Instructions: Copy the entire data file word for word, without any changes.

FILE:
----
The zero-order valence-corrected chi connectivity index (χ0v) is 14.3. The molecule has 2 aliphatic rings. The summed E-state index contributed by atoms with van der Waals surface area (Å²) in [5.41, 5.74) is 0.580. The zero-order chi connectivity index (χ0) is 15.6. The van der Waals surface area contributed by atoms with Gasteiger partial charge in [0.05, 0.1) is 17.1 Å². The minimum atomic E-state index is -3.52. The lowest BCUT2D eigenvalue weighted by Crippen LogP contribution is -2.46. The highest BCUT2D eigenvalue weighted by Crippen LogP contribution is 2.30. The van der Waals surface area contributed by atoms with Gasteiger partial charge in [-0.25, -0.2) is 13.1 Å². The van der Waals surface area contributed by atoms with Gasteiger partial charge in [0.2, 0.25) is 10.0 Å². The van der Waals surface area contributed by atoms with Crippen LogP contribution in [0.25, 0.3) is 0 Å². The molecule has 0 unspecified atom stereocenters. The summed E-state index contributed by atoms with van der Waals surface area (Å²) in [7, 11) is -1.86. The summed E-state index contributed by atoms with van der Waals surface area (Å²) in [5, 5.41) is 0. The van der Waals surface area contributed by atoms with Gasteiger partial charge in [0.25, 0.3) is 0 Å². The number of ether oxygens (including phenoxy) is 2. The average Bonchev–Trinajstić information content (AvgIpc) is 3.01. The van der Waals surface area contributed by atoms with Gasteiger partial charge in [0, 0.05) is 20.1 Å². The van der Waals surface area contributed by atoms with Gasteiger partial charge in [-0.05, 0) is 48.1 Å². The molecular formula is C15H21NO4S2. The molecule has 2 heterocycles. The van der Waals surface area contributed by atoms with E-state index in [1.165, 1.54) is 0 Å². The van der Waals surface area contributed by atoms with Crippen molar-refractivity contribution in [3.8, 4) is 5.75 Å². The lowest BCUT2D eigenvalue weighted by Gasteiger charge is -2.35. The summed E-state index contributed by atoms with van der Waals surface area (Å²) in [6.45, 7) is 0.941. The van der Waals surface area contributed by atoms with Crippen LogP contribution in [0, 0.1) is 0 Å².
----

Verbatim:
The zero-order valence-corrected chi connectivity index (χ0v) is 14.3. The molecule has 2 aliphatic rings. The summed E-state index contributed by atoms with van der Waals surface area (Å²) in [5.41, 5.74) is 0.580. The zero-order chi connectivity index (χ0) is 15.6. The van der Waals surface area contributed by atoms with Gasteiger partial charge in [0.05, 0.1) is 17.1 Å². The minimum atomic E-state index is -3.52. The lowest BCUT2D eigenvalue weighted by Crippen LogP contribution is -2.46. The highest BCUT2D eigenvalue weighted by Crippen LogP contribution is 2.30. The van der Waals surface area contributed by atoms with Gasteiger partial charge in [-0.25, -0.2) is 13.1 Å². The van der Waals surface area contributed by atoms with Gasteiger partial charge in [0.2, 0.25) is 10.0 Å². The van der Waals surface area contributed by atoms with Crippen LogP contribution in [0.25, 0.3) is 0 Å². The molecule has 0 unspecified atom stereocenters. The summed E-state index contributed by atoms with van der Waals surface area (Å²) in [7, 11) is -1.86. The summed E-state index contributed by atoms with van der Waals surface area (Å²) in [5, 5.41) is 0. The van der Waals surface area contributed by atoms with Gasteiger partial charge in [0.25, 0.3) is 0 Å². The number of ether oxygens (including phenoxy) is 2. The average Bonchev–Trinajstić information content (AvgIpc) is 3.01. The van der Waals surface area contributed by atoms with Gasteiger partial charge in [0, 0.05) is 20.1 Å². The van der Waals surface area contributed by atoms with Gasteiger partial charge in [-0.05, 0) is 48.1 Å². The molecular formula is C15H21NO4S2. The molecule has 2 heterocycles. The van der Waals surface area contributed by atoms with E-state index in [1.165, 1.54) is 0 Å². The van der Waals surface area contributed by atoms with Crippen molar-refractivity contribution in [3.8, 4) is 5.75 Å². The lowest BCUT2D eigenvalue weighted by Gasteiger charge is -2.35. The summed E-state index contributed by atoms with van der Waals surface area (Å²) in [6.45, 7) is 0.941. The van der Waals surface area contributed by atoms with Crippen LogP contribution in [0, 0.1) is 0 Å².